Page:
The Faith of a Child

Have you ever tried to drive in a downpour of rain?

There was a day when my parents were driving and I was in the backseat of their truck. I don’t recall where we were going and what we did that day, but I remember the rain. I remember the thudding sound of the high speed windshield wipers. I remember our silence as my father tried to focus on the road. I remember driving slowly, just enough to move forward but not enough to make it feel like progress. I remember the rising anxiety of our situation.

I remember my dad saying, “I can’t see. This is a lot of rain. I can’t see what’s in front of me.”

And I remember my daughter’s response.

“Don’t worry Papa. It’s OK. You don’t need to see. God will see for you.”

My daughter’s 3rd grade year wasn’t the best. A year full of bullying affected her grades, standardized testing, and her relationship with her father and I. Our definition of success that year was getting her to school.

We felt defeated.

She wondered why these kids hated her so much. She wondered why they shot down all of her attempts at friendship. And she wondered when it would come to an end.

Then, one day, she had an especially terrible day. My mother picked her up from school and told me that she went straight to the bedroom, slammed the door, and cried on her bed.

I asked my daughter what happened. And she didn’t tell me what happened at school. Instead, she told me what happened when she cried on her bed.

“Mommy, I was crying and angry and I said I hated everything. Then, all of a sudden, like the sound of thunder, God told me that I needed to stop crying. He told me that I was loved and that this would end. So, I stopped crying.”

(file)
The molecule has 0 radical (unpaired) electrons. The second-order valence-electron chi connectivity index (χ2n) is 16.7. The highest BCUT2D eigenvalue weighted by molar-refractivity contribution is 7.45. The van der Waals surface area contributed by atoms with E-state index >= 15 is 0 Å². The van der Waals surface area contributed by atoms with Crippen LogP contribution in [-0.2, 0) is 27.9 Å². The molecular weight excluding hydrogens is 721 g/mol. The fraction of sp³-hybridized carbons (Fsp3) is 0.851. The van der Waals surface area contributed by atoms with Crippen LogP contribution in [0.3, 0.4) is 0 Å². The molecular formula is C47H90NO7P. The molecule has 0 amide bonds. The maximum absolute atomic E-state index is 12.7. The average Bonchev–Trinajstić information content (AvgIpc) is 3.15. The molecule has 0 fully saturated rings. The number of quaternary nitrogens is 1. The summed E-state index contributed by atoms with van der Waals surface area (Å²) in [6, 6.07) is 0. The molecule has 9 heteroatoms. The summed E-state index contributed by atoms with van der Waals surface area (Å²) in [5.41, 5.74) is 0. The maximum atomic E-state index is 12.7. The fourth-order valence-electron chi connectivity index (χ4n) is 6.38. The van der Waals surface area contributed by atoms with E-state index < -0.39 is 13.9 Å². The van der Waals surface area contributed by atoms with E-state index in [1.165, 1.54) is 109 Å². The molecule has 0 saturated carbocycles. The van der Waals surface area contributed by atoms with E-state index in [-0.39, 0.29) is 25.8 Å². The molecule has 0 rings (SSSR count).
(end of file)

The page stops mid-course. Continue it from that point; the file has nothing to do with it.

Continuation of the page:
And just like that, her downpour of tears and bullying stopped. The administration put a heavy foot down and my daughter spent the remaining month of her school year smiling.

I learned two things from my daughter that year.

  1. When she saw a situation that was out of our control, she remembered that God was still in control. Not only did she remember, but she was brave enough to remind the adults of this very fact.
  2. When she faced a seemingly difficult battle, she not only listened to God’s voice but kept it in her heart. She held on to His truth and His promise. She is faithful.

As a adults, we face a lot of downpours from a lot of different directions. But sometimes, we need to just remember the bravery and faithfulness of our children. They don’t worry about finances, because we pay the bills. They don’t have to worry about food, because we buy the groceries. They don’t have to worry because we meet their every need. They have faith in us as parents.

Who/What do you put your faith in?

If you can’t say, with 100% certainty, that you put your faith in God, then it’s time to reconsider. Everything on this earth will fade, can be destroyed, or can even be stolen from you. I would consider placing your faith in something outside of this world. I would consider placing your faith in someone who died and then rose from the dead, defying all earthly concepts of life and death.

Consider God. Consider Jesus Christ.

When you stand under a downpour of rain, allow God to give you an umbrella and a dry path to walk on.

Have the faith and the bravery of a child.

“He called a little child to him, and placed the child among them. And he said: ‘Truly I tell you, unless you change and become like little children, you will never enter the kingdom of heaven. Therefore, whoever takes the lowly position of this child is the greatest in the kingdom of heaven. And whoever welcomes one such child in my name welcomes me.'” Matthew 18:2-5 NIV

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